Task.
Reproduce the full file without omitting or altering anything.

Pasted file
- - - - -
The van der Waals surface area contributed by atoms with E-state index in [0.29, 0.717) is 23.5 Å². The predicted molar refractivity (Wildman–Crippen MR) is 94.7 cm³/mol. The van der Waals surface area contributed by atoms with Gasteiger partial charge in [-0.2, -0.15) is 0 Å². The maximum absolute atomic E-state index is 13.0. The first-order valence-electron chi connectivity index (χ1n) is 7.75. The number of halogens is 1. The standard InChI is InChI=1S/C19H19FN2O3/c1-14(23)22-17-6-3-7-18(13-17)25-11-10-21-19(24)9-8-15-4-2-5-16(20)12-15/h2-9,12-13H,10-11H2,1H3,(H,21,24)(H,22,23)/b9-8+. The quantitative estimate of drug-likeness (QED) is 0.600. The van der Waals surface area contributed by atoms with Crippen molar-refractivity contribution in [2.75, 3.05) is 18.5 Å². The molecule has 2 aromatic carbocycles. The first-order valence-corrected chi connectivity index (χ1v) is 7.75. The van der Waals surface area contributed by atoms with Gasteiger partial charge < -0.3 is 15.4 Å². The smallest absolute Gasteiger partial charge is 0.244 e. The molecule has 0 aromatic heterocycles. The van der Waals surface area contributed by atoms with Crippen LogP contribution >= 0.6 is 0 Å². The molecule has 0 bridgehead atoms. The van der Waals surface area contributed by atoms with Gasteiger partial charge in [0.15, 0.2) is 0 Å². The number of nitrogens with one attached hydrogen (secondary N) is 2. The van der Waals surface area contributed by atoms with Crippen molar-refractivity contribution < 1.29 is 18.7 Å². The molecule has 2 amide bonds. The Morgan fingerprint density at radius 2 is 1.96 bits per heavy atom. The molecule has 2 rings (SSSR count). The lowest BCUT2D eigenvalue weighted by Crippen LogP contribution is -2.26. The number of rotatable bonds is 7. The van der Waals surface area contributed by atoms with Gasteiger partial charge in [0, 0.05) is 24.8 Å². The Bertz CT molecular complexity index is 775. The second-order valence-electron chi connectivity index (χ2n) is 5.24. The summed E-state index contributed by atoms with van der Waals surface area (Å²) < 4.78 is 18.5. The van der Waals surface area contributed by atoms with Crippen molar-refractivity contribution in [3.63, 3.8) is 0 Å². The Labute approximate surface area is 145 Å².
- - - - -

The van der Waals surface area contributed by atoms with E-state index in [0.29, 0.717) is 23.5 Å². The predicted molar refractivity (Wildman–Crippen MR) is 94.7 cm³/mol. The van der Waals surface area contributed by atoms with Gasteiger partial charge in [-0.2, -0.15) is 0 Å². The maximum absolute atomic E-state index is 13.0. The first-order valence-electron chi connectivity index (χ1n) is 7.75. The number of halogens is 1. The standard InChI is InChI=1S/C19H19FN2O3/c1-14(23)22-17-6-3-7-18(13-17)25-11-10-21-19(24)9-8-15-4-2-5-16(20)12-15/h2-9,12-13H,10-11H2,1H3,(H,21,24)(H,22,23)/b9-8+. The quantitative estimate of drug-likeness (QED) is 0.600. The van der Waals surface area contributed by atoms with Crippen molar-refractivity contribution in [2.75, 3.05) is 18.5 Å². The molecule has 2 aromatic carbocycles. The first-order valence-corrected chi connectivity index (χ1v) is 7.75. The van der Waals surface area contributed by atoms with Gasteiger partial charge < -0.3 is 15.4 Å². The smallest absolute Gasteiger partial charge is 0.244 e. The molecule has 0 aromatic heterocycles. The van der Waals surface area contributed by atoms with Crippen LogP contribution >= 0.6 is 0 Å². The molecule has 0 bridgehead atoms. The van der Waals surface area contributed by atoms with Gasteiger partial charge in [0.15, 0.2) is 0 Å². The number of nitrogens with one attached hydrogen (secondary N) is 2. The van der Waals surface area contributed by atoms with Crippen molar-refractivity contribution < 1.29 is 18.7 Å². The molecule has 2 amide bonds. The Morgan fingerprint density at radius 2 is 1.96 bits per heavy atom. The molecule has 2 rings (SSSR count). The lowest BCUT2D eigenvalue weighted by Crippen LogP contribution is -2.26. The number of rotatable bonds is 7. The van der Waals surface area contributed by atoms with Gasteiger partial charge in [0, 0.05) is 24.8 Å². The Bertz CT molecular complexity index is 775. The second-order valence-electron chi connectivity index (χ2n) is 5.24. The summed E-state index contributed by atoms with van der Waals surface area (Å²) < 4.78 is 18.5. The van der Waals surface area contributed by atoms with Crippen molar-refractivity contribution in [3.63, 3.8) is 0 Å². The Labute approximate surface area is 145 Å².